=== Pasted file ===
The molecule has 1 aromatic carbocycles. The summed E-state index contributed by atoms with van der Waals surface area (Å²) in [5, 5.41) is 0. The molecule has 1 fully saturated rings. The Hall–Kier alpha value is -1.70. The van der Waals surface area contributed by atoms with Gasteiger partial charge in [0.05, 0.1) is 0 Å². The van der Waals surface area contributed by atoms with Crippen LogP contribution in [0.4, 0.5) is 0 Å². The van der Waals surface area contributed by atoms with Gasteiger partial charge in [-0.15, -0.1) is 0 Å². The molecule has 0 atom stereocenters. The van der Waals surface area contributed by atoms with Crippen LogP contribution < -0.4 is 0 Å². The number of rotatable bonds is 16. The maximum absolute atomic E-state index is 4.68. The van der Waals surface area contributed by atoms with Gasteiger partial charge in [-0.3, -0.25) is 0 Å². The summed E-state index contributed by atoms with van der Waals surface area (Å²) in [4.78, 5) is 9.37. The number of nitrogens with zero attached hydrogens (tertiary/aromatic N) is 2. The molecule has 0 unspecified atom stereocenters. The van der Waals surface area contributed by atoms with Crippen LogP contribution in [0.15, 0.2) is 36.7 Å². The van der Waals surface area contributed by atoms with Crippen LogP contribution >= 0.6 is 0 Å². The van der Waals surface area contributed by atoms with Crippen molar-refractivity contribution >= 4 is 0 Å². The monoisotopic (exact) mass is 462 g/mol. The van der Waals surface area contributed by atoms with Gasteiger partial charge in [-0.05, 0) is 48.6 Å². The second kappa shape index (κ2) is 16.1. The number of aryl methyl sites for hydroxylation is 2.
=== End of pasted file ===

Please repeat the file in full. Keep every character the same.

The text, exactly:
The molecule has 1 aromatic carbocycles. The summed E-state index contributed by atoms with van der Waals surface area (Å²) in [5, 5.41) is 0. The molecule has 1 fully saturated rings. The Hall–Kier alpha value is -1.70. The van der Waals surface area contributed by atoms with Gasteiger partial charge in [0.05, 0.1) is 0 Å². The van der Waals surface area contributed by atoms with Crippen LogP contribution in [0.4, 0.5) is 0 Å². The van der Waals surface area contributed by atoms with Gasteiger partial charge in [-0.15, -0.1) is 0 Å². The molecule has 0 atom stereocenters. The van der Waals surface area contributed by atoms with Crippen LogP contribution < -0.4 is 0 Å². The number of rotatable bonds is 16. The maximum absolute atomic E-state index is 4.68. The van der Waals surface area contributed by atoms with Gasteiger partial charge in [-0.3, -0.25) is 0 Å². The summed E-state index contributed by atoms with van der Waals surface area (Å²) in [4.78, 5) is 9.37. The number of nitrogens with zero attached hydrogens (tertiary/aromatic N) is 2. The molecule has 0 unspecified atom stereocenters. The van der Waals surface area contributed by atoms with Crippen LogP contribution in [0.15, 0.2) is 36.7 Å². The van der Waals surface area contributed by atoms with Crippen LogP contribution >= 0.6 is 0 Å². The van der Waals surface area contributed by atoms with Crippen molar-refractivity contribution >= 4 is 0 Å². The monoisotopic (exact) mass is 462 g/mol. The van der Waals surface area contributed by atoms with Gasteiger partial charge in [-0.05, 0) is 48.6 Å². The second kappa shape index (κ2) is 16.1. The number of aryl methyl sites for hydroxylation is 2.